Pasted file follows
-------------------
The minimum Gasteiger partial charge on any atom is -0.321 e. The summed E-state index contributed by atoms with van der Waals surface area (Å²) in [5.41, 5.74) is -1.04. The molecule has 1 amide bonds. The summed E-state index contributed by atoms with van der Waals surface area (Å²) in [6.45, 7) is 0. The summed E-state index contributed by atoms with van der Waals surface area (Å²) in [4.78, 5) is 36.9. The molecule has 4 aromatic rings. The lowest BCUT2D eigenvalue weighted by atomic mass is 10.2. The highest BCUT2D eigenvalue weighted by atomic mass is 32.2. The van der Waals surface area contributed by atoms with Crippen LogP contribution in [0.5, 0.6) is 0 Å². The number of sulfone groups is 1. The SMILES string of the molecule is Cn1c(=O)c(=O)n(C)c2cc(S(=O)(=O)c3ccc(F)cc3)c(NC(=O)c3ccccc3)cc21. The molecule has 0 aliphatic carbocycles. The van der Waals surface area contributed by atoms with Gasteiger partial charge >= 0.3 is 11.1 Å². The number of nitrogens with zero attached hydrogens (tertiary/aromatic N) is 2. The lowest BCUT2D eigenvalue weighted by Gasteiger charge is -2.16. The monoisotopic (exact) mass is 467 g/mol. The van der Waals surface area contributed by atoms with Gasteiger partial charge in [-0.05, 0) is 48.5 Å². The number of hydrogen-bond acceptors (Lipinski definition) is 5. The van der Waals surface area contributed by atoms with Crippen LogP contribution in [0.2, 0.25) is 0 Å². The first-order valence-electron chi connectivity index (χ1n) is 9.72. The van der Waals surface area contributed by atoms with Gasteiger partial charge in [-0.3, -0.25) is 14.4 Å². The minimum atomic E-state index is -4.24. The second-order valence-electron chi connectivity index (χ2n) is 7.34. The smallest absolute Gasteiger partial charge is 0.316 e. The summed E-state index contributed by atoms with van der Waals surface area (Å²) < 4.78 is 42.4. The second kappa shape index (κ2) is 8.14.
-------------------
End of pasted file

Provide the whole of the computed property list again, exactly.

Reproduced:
The minimum Gasteiger partial charge on any atom is -0.321 e. The summed E-state index contributed by atoms with van der Waals surface area (Å²) in [5.41, 5.74) is -1.04. The molecule has 1 amide bonds. The summed E-state index contributed by atoms with van der Waals surface area (Å²) in [6.45, 7) is 0. The summed E-state index contributed by atoms with van der Waals surface area (Å²) in [4.78, 5) is 36.9. The molecule has 4 aromatic rings. The lowest BCUT2D eigenvalue weighted by atomic mass is 10.2. The highest BCUT2D eigenvalue weighted by atomic mass is 32.2. The van der Waals surface area contributed by atoms with Crippen LogP contribution in [0.5, 0.6) is 0 Å². The number of sulfone groups is 1. The SMILES string of the molecule is Cn1c(=O)c(=O)n(C)c2cc(S(=O)(=O)c3ccc(F)cc3)c(NC(=O)c3ccccc3)cc21. The molecule has 0 aliphatic carbocycles. The van der Waals surface area contributed by atoms with Gasteiger partial charge >= 0.3 is 11.1 Å². The number of nitrogens with zero attached hydrogens (tertiary/aromatic N) is 2. The lowest BCUT2D eigenvalue weighted by Gasteiger charge is -2.16. The monoisotopic (exact) mass is 467 g/mol. The van der Waals surface area contributed by atoms with Gasteiger partial charge in [-0.05, 0) is 48.5 Å². The number of hydrogen-bond acceptors (Lipinski definition) is 5. The van der Waals surface area contributed by atoms with Crippen LogP contribution in [0.2, 0.25) is 0 Å². The first-order valence-electron chi connectivity index (χ1n) is 9.72. The van der Waals surface area contributed by atoms with Gasteiger partial charge in [-0.3, -0.25) is 14.4 Å². The minimum atomic E-state index is -4.24. The second-order valence-electron chi connectivity index (χ2n) is 7.34. The smallest absolute Gasteiger partial charge is 0.316 e. The summed E-state index contributed by atoms with van der Waals surface area (Å²) < 4.78 is 42.4. The second kappa shape index (κ2) is 8.14.